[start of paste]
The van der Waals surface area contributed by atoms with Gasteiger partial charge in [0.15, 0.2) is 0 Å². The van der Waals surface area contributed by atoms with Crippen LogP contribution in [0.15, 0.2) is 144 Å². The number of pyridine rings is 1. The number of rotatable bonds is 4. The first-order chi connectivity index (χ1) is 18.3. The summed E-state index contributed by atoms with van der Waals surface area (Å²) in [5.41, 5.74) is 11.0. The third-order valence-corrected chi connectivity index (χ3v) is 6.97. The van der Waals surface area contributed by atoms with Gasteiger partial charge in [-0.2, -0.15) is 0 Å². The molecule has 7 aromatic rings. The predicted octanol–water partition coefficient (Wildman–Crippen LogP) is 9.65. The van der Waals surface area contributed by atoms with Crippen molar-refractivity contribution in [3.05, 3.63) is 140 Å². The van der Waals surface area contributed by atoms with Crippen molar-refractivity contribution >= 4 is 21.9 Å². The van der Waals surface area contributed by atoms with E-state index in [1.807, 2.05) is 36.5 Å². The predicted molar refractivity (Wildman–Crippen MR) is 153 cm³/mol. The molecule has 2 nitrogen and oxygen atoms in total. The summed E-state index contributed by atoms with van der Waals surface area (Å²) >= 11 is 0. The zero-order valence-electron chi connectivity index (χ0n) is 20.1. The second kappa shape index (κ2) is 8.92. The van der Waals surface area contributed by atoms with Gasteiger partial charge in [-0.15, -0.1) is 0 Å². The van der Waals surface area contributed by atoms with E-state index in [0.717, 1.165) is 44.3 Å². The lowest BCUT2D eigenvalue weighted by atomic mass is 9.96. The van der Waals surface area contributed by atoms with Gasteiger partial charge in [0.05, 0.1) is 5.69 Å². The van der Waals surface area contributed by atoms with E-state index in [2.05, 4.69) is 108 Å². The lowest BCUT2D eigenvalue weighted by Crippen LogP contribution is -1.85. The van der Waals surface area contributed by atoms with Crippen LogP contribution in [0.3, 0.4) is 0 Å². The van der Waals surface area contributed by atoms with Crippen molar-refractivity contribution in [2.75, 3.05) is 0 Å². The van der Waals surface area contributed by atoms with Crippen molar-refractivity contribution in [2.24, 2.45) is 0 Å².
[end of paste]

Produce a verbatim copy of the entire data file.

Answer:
The van der Waals surface area contributed by atoms with Gasteiger partial charge in [0.15, 0.2) is 0 Å². The van der Waals surface area contributed by atoms with Crippen LogP contribution in [0.15, 0.2) is 144 Å². The number of pyridine rings is 1. The number of rotatable bonds is 4. The first-order chi connectivity index (χ1) is 18.3. The summed E-state index contributed by atoms with van der Waals surface area (Å²) in [5.41, 5.74) is 11.0. The third-order valence-corrected chi connectivity index (χ3v) is 6.97. The van der Waals surface area contributed by atoms with Gasteiger partial charge in [-0.2, -0.15) is 0 Å². The molecule has 7 aromatic rings. The predicted octanol–water partition coefficient (Wildman–Crippen LogP) is 9.65. The van der Waals surface area contributed by atoms with Crippen molar-refractivity contribution in [3.05, 3.63) is 140 Å². The van der Waals surface area contributed by atoms with Crippen molar-refractivity contribution >= 4 is 21.9 Å². The van der Waals surface area contributed by atoms with E-state index in [1.807, 2.05) is 36.5 Å². The predicted molar refractivity (Wildman–Crippen MR) is 153 cm³/mol. The molecule has 2 nitrogen and oxygen atoms in total. The summed E-state index contributed by atoms with van der Waals surface area (Å²) >= 11 is 0. The zero-order valence-electron chi connectivity index (χ0n) is 20.1. The second kappa shape index (κ2) is 8.92. The van der Waals surface area contributed by atoms with Gasteiger partial charge in [-0.15, -0.1) is 0 Å². The van der Waals surface area contributed by atoms with E-state index in [0.717, 1.165) is 44.3 Å². The lowest BCUT2D eigenvalue weighted by atomic mass is 9.96. The van der Waals surface area contributed by atoms with Gasteiger partial charge in [0.05, 0.1) is 5.69 Å². The van der Waals surface area contributed by atoms with E-state index in [2.05, 4.69) is 108 Å². The lowest BCUT2D eigenvalue weighted by Crippen LogP contribution is -1.85. The van der Waals surface area contributed by atoms with Crippen LogP contribution in [0.3, 0.4) is 0 Å². The van der Waals surface area contributed by atoms with Crippen molar-refractivity contribution in [2.75, 3.05) is 0 Å². The van der Waals surface area contributed by atoms with Crippen molar-refractivity contribution in [2.24, 2.45) is 0 Å².